BRATISLAVA (Reuters) - Slovakia’s parliament deputy speaker resigned on Thursday over contacts with a businessman charged with ordering the murder of a journalist last year that sparked mass protests which ousted then Prime Minister Robert Fico.
Martin Glvac, leader of the Bratislava chapter of Fico’s Smer party, is the highest-ranking individual to resign over contacts with politically-connected entrepreneur Marian Kocner, whose extensive reach within the state was revealed by the investigation into the killing.
Last month, police completed the initial phase of the case, seen as a test of Slovak judicial independence. They charged Kocner and three others with the murder of Jan Kuciak, who covered corruption in the EU country, and his fiancee at their home outside Bratislava last February.
Kocner and two alleged accomplices have pleaded not guilty while the fourth suspect has confessed to the shooting. A fifth man has confessed to facilitating the killing and made a plea deal with prosecutors to act as a witness in the trial.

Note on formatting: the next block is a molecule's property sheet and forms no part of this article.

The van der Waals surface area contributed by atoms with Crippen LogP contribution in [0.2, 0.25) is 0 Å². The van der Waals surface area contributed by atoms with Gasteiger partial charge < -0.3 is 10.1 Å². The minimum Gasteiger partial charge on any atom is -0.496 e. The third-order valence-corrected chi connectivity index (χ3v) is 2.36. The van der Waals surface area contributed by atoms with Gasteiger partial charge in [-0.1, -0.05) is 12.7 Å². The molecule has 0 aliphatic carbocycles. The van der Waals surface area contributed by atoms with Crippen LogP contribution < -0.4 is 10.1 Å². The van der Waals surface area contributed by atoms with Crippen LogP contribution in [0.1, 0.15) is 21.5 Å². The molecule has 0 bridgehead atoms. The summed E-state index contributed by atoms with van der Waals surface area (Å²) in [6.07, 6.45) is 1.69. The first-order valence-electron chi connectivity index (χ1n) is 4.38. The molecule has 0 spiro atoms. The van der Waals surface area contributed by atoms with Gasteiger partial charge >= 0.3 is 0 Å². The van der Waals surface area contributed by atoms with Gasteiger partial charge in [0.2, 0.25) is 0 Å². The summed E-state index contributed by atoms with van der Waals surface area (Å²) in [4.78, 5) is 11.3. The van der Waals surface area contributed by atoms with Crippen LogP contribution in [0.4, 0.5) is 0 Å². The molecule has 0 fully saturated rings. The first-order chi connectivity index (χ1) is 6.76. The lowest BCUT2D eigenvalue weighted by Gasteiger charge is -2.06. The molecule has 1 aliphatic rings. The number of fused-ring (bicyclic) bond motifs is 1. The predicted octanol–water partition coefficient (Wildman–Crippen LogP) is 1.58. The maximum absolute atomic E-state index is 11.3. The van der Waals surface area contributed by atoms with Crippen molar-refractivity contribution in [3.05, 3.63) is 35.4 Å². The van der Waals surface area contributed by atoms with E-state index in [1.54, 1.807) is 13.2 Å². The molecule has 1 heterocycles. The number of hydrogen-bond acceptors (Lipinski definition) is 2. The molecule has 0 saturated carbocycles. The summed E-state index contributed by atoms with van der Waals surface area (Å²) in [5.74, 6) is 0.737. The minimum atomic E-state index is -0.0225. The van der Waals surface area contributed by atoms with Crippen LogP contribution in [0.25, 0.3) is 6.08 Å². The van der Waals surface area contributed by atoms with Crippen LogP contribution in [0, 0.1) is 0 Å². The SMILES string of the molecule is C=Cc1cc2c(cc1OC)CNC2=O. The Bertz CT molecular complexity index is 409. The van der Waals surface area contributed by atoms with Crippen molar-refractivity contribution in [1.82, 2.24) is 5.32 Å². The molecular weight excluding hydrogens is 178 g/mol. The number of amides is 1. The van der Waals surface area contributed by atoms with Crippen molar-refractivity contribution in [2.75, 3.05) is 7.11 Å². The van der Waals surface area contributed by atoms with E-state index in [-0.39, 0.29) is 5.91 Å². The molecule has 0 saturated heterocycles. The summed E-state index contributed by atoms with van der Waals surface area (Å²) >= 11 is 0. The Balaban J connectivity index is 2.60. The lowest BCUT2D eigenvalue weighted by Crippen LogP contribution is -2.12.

Revelations of links between Kocner and security officials that were exposed during the investigation have led to more resignations in recent weeks.
Glvac admitted to having known Kocner but denied any wrongdoing. He said on Facebook that he expected several other political figures who had had contacts with Kocner, including leaders of some opposition parties, to resign as well.
General prosecutor Jaroslav Ciznar last month temporarily suspended his predecessor, prosecutor Dobroslav Trnka, after a video leaked to the Czech website Investigace.cz showed Kocner installing a hidden camera in Trnka’s former office.
Prosecutors said in August they had extracted tens of thousands messages from Kocner’s phone, containing communication with “representatives of state bodies and the justice system”.
Slovak media published parts of the messages, leading to resignations of a deputy minister, two prosecutors and a judge.
Although Fico resigned over the case last year, his ruling three-party coalition has survived, led by his hand-picked successor Peter Pellegrini. The case could have a major impact in a general election scheduled for February 29.
Reporting By Tatiana Jancarikova, Editing by William Maclean